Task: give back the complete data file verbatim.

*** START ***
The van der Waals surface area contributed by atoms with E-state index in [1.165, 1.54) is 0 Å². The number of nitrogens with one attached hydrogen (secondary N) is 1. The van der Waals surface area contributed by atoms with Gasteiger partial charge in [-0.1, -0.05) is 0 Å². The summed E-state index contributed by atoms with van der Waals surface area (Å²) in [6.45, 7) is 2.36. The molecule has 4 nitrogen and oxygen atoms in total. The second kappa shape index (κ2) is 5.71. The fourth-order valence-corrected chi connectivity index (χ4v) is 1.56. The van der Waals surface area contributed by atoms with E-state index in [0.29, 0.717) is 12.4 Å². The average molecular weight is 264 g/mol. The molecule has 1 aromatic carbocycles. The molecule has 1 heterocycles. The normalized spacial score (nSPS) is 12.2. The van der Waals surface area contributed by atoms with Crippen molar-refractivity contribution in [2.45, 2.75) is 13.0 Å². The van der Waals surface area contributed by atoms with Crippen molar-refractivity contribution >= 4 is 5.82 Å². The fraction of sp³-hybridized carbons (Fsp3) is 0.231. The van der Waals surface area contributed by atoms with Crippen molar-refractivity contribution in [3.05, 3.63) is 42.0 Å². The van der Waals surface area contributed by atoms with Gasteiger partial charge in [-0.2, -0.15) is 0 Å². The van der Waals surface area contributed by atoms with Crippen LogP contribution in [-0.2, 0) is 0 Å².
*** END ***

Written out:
The van der Waals surface area contributed by atoms with E-state index in [1.165, 1.54) is 0 Å². The number of nitrogens with one attached hydrogen (secondary N) is 1. The van der Waals surface area contributed by atoms with Gasteiger partial charge in [-0.1, -0.05) is 0 Å². The summed E-state index contributed by atoms with van der Waals surface area (Å²) in [6.45, 7) is 2.36. The molecule has 4 nitrogen and oxygen atoms in total. The second kappa shape index (κ2) is 5.71. The fourth-order valence-corrected chi connectivity index (χ4v) is 1.56. The van der Waals surface area contributed by atoms with E-state index in [0.29, 0.717) is 12.4 Å². The average molecular weight is 264 g/mol. The molecule has 1 aromatic carbocycles. The molecule has 1 heterocycles. The normalized spacial score (nSPS) is 12.2. The van der Waals surface area contributed by atoms with Crippen molar-refractivity contribution in [2.45, 2.75) is 13.0 Å². The van der Waals surface area contributed by atoms with Crippen molar-refractivity contribution >= 4 is 5.82 Å². The fraction of sp³-hybridized carbons (Fsp3) is 0.231. The van der Waals surface area contributed by atoms with Crippen molar-refractivity contribution in [3.05, 3.63) is 42.0 Å². The van der Waals surface area contributed by atoms with Gasteiger partial charge in [-0.2, -0.15) is 0 Å². The van der Waals surface area contributed by atoms with Crippen LogP contribution in [-0.2, 0) is 0 Å².